Reportedly, Disney won the rights to Hamilton, the Broadway play which becomes a pop culture phenomenon, with a bid of $75 million dollars. Disney had intended on releasing this film in 2021, but, with the issues of COVID-19, they chose to drop it on Disney + over the 2020 Fourth of July weekend.
I have been very excited about seeing this since the release news came out. The only knowledge I have about Hamilton is the use by Weird Al in his “Hamilton Polka” from a couple years ago. Besides that, I had not had any exposure to the show. What made me even more excited was the fact that this was going to be a recording of a live stage performance, filmed over three days, in 2016 instead of a big screen adaptation.
The play’s story is about the American Revolution and the initial days of the forming of the United States, focusing in on the contributions of Alexander Hamilton (Lin-Manuel Miranda). The rivalry between Hamilton and Aaron Burr (Leslie Odom Jr) is specifically at the heart of the play.
I found myself more engaged with each passing scene and by the conclusion of the story, I had tears in my eyes from the powerhouse performances and the amazing music.
Speaking of the music, the play was nearly completely music and the lyrics were clever and downright genius. I loved the compilation of the musical styles that Hamilton blended throughout the narrative, despite the music not being a historically accurate interpretation. If you complain that the Founding Fathers do not rap or drop rhymes then you are simply looking for something to complain about. It’s fine if that is a style of music that you do not prefer, but do not use it as an excuse.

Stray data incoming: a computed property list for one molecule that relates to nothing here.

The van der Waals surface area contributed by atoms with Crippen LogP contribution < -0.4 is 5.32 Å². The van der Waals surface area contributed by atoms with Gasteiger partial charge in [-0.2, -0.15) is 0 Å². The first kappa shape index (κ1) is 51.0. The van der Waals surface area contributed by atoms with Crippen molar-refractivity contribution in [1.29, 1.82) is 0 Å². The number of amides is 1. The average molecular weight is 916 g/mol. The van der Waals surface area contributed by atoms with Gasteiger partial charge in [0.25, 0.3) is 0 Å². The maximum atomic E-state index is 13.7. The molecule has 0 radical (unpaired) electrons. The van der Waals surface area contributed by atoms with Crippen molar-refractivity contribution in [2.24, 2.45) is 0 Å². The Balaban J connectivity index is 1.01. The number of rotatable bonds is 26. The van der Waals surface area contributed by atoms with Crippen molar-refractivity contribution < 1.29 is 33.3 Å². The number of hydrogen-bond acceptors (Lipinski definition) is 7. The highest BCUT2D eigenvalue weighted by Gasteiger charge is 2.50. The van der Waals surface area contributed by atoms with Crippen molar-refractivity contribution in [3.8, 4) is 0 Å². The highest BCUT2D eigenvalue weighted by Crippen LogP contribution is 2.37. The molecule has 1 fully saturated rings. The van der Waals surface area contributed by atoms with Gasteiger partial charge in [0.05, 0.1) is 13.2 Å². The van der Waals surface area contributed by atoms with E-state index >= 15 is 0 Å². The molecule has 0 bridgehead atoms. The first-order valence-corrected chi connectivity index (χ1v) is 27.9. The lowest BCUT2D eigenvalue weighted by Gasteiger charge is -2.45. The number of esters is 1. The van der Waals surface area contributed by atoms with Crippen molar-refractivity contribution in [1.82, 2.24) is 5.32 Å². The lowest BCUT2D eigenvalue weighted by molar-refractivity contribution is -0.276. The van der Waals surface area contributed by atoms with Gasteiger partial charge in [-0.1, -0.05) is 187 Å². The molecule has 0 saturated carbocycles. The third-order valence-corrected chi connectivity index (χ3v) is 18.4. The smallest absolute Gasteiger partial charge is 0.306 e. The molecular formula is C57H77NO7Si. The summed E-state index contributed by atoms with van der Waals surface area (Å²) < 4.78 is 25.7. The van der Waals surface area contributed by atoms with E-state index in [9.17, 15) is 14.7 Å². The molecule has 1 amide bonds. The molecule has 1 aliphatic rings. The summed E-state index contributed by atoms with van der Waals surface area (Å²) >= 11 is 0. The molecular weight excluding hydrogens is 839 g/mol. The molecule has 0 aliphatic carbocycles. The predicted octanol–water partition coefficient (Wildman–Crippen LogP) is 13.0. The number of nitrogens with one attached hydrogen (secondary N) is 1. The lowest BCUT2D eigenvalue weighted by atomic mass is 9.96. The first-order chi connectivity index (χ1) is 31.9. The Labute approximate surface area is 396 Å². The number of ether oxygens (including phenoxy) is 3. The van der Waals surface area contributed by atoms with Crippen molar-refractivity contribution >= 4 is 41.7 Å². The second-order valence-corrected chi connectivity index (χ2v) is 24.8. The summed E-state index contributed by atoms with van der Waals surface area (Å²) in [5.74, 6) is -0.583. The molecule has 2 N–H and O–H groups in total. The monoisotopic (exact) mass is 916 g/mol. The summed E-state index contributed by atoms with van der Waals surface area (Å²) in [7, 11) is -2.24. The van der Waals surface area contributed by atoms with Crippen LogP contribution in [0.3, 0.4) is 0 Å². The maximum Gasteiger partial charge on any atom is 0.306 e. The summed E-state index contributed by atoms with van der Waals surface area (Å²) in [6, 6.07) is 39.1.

The choreography is out of this world and the stage set up works beautifully. There is a rotating circle in the middle of the stage that is used to provide extremely wondrous shots.
Lin-Manuel Miranda does a great job in the role of Hamilton, but his level of singing comes up just a little shorter than the rest of the cast. I am not saying that I hated every minute Miranda opened his mouth to sing, because that is not true. He does a very admirable job, but the rest of the voices are so angelic it is difficult in comparison.
There is a major story thread with Alexander and his wife Eliza (Phillipa Soo) and her sister Angelica (Renée Elise Goldsberry) that provides a deep emotional drive of the film. Both Soo and Goldsberry deliver songs that are some of the best of the soundtrack.
The true standout was Daveed Diggs, who played Thomas Jefferson (and actually also Marquis de Lafayette). Diggs stole every scene he was in and brought a sincere arrogance to Thomas Jefferson.
The film was shot with an audience and it certainly showed. The applause after songs helped provide the movie with a feeling of the energy that had to be powerful inside that theater. It gave the home viewer an opportunity to get the feeling of what it was like inside the room where it happened. I remember thinking while watching it that the energy in the theater must have been off the charts.
This is a brilliant musical that I am very pleased that I now have a chance to see. I wish there were other musicals that would be filmed in this manner and find its way onto streaming services. Hamilton is on Disney + and makes a great watch during the Fourth of July weekend.